Gyms in South Korea banned from playing music with a BPM higher than 120


With countries around the world starting to allow their population to dance again, such as Serbia when it gave the green light for EXIT Festival to be one of the first sets to take place in Europe. Over in South Korea, restrictions are looking a lot harsher with the government forcing gyms to play slower music to stop the spread of Covid-19 infections.

In a drastic move by Health Officials in South Korea who were praised at the start of the pandemic for their quick response, music with a higher BPM (beats per minute) count of 120 is banned to be played during group exercises such as aerobic and spin classes and also in other areas of the gym. The rule has come into place as officials have added the rules are here to prevent fast breathing and sweating onto other people but to also avoid having to close the venues completely like with other lockdowns.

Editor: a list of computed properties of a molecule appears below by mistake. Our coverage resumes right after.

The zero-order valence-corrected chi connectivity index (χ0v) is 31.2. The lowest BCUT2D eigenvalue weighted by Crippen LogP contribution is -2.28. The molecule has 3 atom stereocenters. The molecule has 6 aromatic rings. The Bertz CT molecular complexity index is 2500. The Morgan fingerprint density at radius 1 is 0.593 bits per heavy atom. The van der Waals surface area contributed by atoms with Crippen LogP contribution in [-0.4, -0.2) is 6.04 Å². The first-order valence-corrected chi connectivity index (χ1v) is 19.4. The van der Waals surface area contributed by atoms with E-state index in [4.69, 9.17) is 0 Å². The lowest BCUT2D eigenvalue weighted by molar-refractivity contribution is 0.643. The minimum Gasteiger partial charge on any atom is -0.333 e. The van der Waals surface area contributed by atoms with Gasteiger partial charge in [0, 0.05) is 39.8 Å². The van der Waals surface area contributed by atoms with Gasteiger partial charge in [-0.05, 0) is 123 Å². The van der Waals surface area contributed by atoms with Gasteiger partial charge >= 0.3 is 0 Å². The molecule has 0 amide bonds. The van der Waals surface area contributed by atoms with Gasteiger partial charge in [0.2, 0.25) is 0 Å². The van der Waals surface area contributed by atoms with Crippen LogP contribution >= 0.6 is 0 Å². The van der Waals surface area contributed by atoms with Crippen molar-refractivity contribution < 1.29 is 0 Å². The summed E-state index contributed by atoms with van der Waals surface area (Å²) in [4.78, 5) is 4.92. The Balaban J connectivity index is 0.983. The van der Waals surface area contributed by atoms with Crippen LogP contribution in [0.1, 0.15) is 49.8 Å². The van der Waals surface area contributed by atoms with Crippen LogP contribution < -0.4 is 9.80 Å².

Unfortunately, this would rule out the playing of some of the newest musical releases including Salvatore Ganacci’s ‘Step-Grandma’ which is at a very unfortunate 121 BPM, and the highly anticipated return of RÜFÜS DU SOL with ‘Alive’ also banned at 122 BPM. Luckily when it comes to South Korea, the countries current number 1 song ‘Foolish Love’ by M.O.M is allowed as is iconic gym classics like ‘Eye of the Tiger’ by Survivor. Kang Hyun-Ku, a gym owner, told Reuters,

“Playing bright tracks is to cheer up our members and the overall mood, but my biggest question is whether playing classical music or songs by BTS has been proved to have any impact on spreading the virus,- Many people use their own earphones and wearable devices these days, and how do you control their playlists?” 

Health Officials are adamant that they thought of all available options, with President Moon Jae-in adding that he “very much regret having to ask people once more to withstand and endure a little more” in a press conference you can read here. We hope that South Korea can get control of its infection rate and is back to something a little more normal soon.

Image Credit: Heo Ran

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